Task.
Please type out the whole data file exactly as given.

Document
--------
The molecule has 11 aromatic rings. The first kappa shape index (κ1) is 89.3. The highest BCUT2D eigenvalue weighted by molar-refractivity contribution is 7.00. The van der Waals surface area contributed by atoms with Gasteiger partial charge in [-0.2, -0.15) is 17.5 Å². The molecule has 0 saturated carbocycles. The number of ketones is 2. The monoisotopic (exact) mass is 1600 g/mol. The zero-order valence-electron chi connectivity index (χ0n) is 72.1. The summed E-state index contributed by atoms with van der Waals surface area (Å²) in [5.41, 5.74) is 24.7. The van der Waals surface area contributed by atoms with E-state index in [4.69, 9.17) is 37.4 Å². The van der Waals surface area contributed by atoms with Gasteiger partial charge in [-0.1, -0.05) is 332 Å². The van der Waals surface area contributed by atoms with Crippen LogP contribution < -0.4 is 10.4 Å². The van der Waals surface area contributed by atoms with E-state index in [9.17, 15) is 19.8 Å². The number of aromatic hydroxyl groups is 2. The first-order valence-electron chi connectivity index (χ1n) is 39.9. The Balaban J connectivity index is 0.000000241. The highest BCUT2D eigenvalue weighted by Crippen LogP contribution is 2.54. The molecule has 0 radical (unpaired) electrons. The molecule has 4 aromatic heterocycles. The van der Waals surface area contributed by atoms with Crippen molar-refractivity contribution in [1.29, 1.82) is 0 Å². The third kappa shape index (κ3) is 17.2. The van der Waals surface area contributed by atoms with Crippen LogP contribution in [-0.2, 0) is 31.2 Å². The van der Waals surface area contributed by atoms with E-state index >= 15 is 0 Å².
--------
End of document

The molecule has 11 aromatic rings. The first kappa shape index (κ1) is 89.3. The highest BCUT2D eigenvalue weighted by molar-refractivity contribution is 7.00. The van der Waals surface area contributed by atoms with Gasteiger partial charge in [-0.2, -0.15) is 17.5 Å². The molecule has 0 saturated carbocycles. The number of ketones is 2. The monoisotopic (exact) mass is 1600 g/mol. The zero-order valence-electron chi connectivity index (χ0n) is 72.1. The summed E-state index contributed by atoms with van der Waals surface area (Å²) in [5.41, 5.74) is 24.7. The van der Waals surface area contributed by atoms with E-state index in [4.69, 9.17) is 37.4 Å². The van der Waals surface area contributed by atoms with Gasteiger partial charge in [-0.1, -0.05) is 332 Å². The van der Waals surface area contributed by atoms with Crippen LogP contribution < -0.4 is 10.4 Å². The van der Waals surface area contributed by atoms with E-state index in [9.17, 15) is 19.8 Å². The number of aromatic hydroxyl groups is 2. The first-order valence-electron chi connectivity index (χ1n) is 39.9. The Balaban J connectivity index is 0.000000241. The highest BCUT2D eigenvalue weighted by Crippen LogP contribution is 2.54. The molecule has 0 radical (unpaired) electrons. The molecule has 4 aromatic heterocycles. The van der Waals surface area contributed by atoms with Crippen molar-refractivity contribution in [1.29, 1.82) is 0 Å². The third kappa shape index (κ3) is 17.2. The van der Waals surface area contributed by atoms with Crippen LogP contribution in [-0.2, 0) is 31.2 Å². The van der Waals surface area contributed by atoms with E-state index >= 15 is 0 Å².